Tailgate Talks with Your Crew Improves Jobsite Safety



On a job site, it’s tempting to immediately start a task or resolve an issue with a “get ‘er done” attitude. However, in doing so, you lose the opportunity to identify safety risks. 

When working as a team, you also need to discuss the risks of that job site. By discussing safety risks, you decrease the chances of someone getting injured.

Building contractor talking to male worker. Mid adult engineer is sitting in pick-up truck. They are in reflective clothing at construction site.The utilities sector is a higher-risk sector. Some of the most frequent worksite causes of injury and death are present in the utilities industry. These include slips and falls, collision with a moving object, and contact with dangerous substances.  

According to statistics published by the Bureau of Labor Statistics, there is a range in incidence rates of nonfatal occupational injuries and illnesses within the utilities sector. Water and sewer line-related injuries for the year 2020, for example, had an incident rate of 2.6 per 100 people. Utility system construction had an incident rate of 1.7 per 100 people for the same year. And oil and gas pipeline was the safest at 0.6. (The average for all industries is 2.9.)

According to statista.com, “In 2022, almost 177,000 people worked for utilities in the electric power generation sector in the United States.” If we apply the incident rate for “utility system construction” (1.7 per 100 people), that means annually about 3,000 people employed in the sector are injuring themselves on the job.  

One of the easiest things companies working in the utilities sector can do to decrease worksite injuries and deaths is to talk with your employees every day about safety risks on the job site. 

Toolbox talks that will actually work 

A toolbox talk (or tailgate talk) is a brief discussion about job site requirements, conditions, and changes. Safety is a component of all three of them.

When discussing job site requirements, the super outlines the specific tasks that will be performed that day. So, that’s a good time to remind people of some of the specific safety risks when performing those tasks. When discussing conditions, the super outlines environmental aspects that may impact their work. So, why not talk about environmental hazards, too? And when discussing job site changes, it’s beneficial to also outline any hazards caused by the changes.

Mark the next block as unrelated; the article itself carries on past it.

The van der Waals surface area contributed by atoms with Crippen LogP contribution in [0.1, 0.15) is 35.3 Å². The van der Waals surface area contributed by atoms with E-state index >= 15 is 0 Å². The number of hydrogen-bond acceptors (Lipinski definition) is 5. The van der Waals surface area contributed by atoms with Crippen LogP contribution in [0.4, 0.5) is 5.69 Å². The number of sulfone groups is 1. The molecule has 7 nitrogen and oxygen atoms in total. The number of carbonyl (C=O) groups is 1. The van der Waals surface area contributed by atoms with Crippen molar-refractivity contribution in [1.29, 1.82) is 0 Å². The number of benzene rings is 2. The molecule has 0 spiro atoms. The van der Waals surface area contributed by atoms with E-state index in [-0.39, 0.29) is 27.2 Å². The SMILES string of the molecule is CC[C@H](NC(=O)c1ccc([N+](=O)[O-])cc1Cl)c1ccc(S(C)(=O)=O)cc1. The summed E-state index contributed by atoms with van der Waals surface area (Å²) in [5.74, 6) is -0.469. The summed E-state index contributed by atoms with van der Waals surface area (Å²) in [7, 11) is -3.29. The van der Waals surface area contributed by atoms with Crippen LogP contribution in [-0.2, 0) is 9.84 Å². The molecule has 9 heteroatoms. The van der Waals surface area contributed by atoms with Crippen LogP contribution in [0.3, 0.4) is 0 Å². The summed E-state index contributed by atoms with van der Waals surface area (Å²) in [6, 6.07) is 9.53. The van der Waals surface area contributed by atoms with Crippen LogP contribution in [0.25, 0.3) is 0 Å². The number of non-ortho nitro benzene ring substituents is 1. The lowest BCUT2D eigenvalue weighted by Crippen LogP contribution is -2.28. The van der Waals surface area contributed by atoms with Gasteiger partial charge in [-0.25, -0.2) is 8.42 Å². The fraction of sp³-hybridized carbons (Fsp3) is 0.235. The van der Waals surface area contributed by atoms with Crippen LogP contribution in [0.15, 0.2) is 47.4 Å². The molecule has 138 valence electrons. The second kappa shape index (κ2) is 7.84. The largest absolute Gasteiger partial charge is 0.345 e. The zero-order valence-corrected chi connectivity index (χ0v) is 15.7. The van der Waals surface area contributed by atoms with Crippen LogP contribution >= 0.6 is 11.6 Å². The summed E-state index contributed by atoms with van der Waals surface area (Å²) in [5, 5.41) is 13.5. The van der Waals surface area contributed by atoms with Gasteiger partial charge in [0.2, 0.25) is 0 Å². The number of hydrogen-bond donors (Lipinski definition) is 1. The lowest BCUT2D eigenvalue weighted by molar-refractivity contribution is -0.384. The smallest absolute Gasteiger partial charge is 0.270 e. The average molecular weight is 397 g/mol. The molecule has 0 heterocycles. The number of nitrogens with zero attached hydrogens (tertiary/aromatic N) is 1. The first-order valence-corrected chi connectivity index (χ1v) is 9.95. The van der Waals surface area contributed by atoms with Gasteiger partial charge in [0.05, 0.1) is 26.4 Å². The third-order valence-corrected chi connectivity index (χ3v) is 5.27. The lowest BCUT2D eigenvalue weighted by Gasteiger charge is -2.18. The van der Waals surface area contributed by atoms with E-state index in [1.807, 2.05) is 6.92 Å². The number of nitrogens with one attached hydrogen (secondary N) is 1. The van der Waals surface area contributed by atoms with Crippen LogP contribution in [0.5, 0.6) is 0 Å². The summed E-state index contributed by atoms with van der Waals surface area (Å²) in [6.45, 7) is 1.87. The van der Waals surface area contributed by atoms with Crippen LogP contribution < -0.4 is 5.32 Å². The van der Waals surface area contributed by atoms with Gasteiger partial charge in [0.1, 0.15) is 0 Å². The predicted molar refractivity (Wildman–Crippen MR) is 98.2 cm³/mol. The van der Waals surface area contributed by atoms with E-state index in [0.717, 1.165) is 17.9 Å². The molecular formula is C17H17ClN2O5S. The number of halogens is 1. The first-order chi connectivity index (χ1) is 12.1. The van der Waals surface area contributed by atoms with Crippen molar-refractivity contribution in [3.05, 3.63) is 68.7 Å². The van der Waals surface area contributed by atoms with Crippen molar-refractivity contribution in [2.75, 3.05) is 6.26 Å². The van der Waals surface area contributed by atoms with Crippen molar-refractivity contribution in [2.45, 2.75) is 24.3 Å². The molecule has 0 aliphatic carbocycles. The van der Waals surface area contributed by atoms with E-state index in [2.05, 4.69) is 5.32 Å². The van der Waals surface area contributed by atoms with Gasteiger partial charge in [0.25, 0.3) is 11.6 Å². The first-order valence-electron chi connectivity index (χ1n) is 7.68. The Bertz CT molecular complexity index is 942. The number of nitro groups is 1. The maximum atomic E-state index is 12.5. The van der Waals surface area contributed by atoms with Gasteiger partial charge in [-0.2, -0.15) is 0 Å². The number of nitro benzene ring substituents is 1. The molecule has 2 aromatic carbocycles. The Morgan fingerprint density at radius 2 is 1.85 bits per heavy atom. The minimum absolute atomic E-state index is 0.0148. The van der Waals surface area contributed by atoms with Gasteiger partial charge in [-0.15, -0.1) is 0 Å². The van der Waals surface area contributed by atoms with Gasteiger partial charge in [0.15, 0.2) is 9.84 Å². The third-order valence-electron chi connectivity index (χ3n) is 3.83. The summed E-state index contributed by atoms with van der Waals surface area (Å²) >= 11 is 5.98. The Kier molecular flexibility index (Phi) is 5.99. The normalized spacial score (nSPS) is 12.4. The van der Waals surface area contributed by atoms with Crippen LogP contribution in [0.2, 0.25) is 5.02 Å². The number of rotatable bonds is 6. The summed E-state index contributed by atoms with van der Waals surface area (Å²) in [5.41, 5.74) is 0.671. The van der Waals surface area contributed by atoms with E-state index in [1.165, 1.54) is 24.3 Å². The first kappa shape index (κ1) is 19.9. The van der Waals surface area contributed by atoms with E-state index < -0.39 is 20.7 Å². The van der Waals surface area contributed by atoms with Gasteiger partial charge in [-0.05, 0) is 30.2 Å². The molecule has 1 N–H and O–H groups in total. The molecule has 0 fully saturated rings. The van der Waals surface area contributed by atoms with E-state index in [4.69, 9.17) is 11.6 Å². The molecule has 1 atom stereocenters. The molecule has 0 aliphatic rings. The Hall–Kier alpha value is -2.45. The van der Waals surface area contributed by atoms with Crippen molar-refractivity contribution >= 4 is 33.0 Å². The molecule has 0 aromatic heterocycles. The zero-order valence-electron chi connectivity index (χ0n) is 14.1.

Monica Rakoczy, Owner of EnterTRAINING Solutions is a huge champion of toolbox talks. “No matter how much training you provide people up front, people can’t retain all that information. Quick-hit prompts in bite-size pieces remind people what they learned and the need to pay attention.”

EnterTRAINING Solutions provides OSHA safety training and compliance assistance for the utility, construction, and industrial industries. It focuses on presenting safety in a fun and engaging manner that leads to lasting impressions.

She discussed this topic in her sold-out Toolbox/Tailgate Talks education session at The Utility Expo 2023. Below are a few tips on how to improve your toolbox talks.

  • “Keep them varied and fresh,” says Rakoczy. “People become immune to repeating the same format. Use news articles, case studies, videos, etc.” 

  • Length is key. Toolbox talks should be brief. Even if the content is great, you will eventually lose people’s attention.

  • Be consistent. Although the talks need to be varied, the practice of talking about safety needs to be consistent to be effective. And consistent practice will lead to better safety talks.

  • Make the talks interactive. “These talks should be conversations. You’re talking with—not to—the crew. Also, get hands-on with the tools or equipment,” she says.

  • Use humor. People engage with humor. Worksite injury is not a fun topic. People want to tune out before you even start talking about safety.

  • Use rewards and punishments. The reward could be a free coffee and donut. The punishment could be to make the person stand with their hands on their head for the rest of the safety talk.

  • Consider your audience. Newer and older workers have different safety knowledge requirements. Newer workers don’t know much. And older workers think they know everything.

“According to the newest statistic, in 2022, the 55-64 age group had the highest fatalities. The number of fatalities in that group is double the amount in the under 55 age group,” says Rakoczy. “So, older workers need to hear safety tips at least as much as everyone else. 

Jazz up your toolbox talks, or start them, and decrease the number of worksite injuries on your job site. 

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